8. Listen and Learn. There are over 200 hours of lectures, demonstrations and (dare I say it) entertainment at Blooms. The program indicates that ‘Canada’s top gardening talent’ is featured. Seeing as I am on the list, it is not for me to say how ‘top’ they are, but I am pumped. The Celebrity Stage features some great talent, to be sure, including Albert Brulé – no one gets a crowd going like this guy! It is all about learning and having fun. Look for Niki Jabbour, Tara Nolan and, of course, Frankie Flowers!
9. Questions? We have answers. The Master gardeners are back to answer all of your gardening questions thoughtfully and accurately. Each of these volunteers has devoted hundreds of hours to learning the ropes of horticulture and they are more than happy to share their knowledge with you. Bring photos of your garden, yard, diseased plants, and your dying ash. While you may not like all of the answers that you get (like, “sorry, it’s dead”), think of this as a trip to the plant doctor. Check out the special classroom dedicated to the work of the Master Gardeners.
10. Feature Gardens. Oh my, it is hard to find the words to describe the gardens at this year’s edition of Blooms. There are over 20 creations that have incorporated the theme ‘Let’s Play’. The standard of creativity and execution is unsurpassed anywhere on the continent (which is why this is such a successful event!).
Every year exit surveys tell us that the #1 reason that people come to Canada Blooms is to see these gorgeous gardens. And why not? If you were to have them built in your own yard, you would need almost an acre (they take up about 36,000 sq ft) and it would cost you over eight million dollars.
Truth is, there is only one place that you can go for such a wide variety of garden experiences and this is it.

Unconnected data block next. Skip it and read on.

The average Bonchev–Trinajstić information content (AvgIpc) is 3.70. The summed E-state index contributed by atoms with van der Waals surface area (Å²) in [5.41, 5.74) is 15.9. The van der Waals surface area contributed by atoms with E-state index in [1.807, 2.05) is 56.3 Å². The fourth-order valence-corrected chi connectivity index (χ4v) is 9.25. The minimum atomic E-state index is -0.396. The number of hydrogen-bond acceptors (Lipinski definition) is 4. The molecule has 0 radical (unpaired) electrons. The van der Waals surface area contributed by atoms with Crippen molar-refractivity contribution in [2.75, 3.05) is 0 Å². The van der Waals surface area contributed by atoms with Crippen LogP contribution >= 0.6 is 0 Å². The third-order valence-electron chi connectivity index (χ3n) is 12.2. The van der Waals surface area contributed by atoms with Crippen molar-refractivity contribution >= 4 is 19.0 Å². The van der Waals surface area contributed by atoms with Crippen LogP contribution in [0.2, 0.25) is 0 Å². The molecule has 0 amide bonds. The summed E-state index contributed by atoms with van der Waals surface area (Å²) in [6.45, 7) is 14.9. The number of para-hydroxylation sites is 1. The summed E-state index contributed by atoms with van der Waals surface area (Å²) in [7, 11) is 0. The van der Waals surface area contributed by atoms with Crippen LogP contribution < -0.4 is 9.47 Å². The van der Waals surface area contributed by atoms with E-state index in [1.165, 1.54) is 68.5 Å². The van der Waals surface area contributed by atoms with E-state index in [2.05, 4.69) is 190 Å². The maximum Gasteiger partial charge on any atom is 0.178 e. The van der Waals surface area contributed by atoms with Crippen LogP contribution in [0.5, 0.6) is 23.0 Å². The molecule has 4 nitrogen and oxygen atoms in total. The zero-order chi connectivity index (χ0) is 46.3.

If you are thinking of creating a new landscape, having a patio or deck built in your yard, a hot tub or a garden pond, Canada Blooms is your best choice to see it all in one location.
Joe Genovese of Genoscape is back for his fourth season. He creates one of the most interesting display gardens each year. It features water, fish and a variety of water plants that will make you yearn for summer in your own yard. He understands how to produce great water features that are chemical free and beautiful.
Anna van Maris made a name for herself last year with the installation of a yurt. This year she has another surprise for you. I can’t tell you precisely what it is or it wouldn’t be a surprise (right?); however, I can tell you that she specializes in the innovative use of native plants, food plants and techniques borrowed from Native people in her work. Look for the Parklane feature garden.
There is always lots to shop for at Canada Blooms. I always pick up some unusual flowering bulbs at the festival, talk to the suppliers for growing tips and I look for unusual gardening gear (which can include most anything). Bring your charge card or some cash.
And speaking of shopping, remember that the National Home Show runs concurrently with Canada Blooms from the same building (the Direct Energy Centre, Exhibition Place). The Home Show portion of the event features lots of buying opportunities for hot tubs, swimming pools, fences, decks and other outdoor home and garden features. So, don’t limit yourself to a stroll through the Blooms portion of the show! Your ticket for one event gets you into both of them.
When you are budgeting time to go, be sure to put enough time aside for unanticipated diversions. You will want to hear celebrity speakers, enjoy a meal, take some photos, talk to the experts and, no doubt, consider the options that you have to create a Shangri-la in your own yard or balcony.
Planning to attend a second or third day is not a bad idea.
For details go to www.canadablooms.com and www.nationalhomeshow.com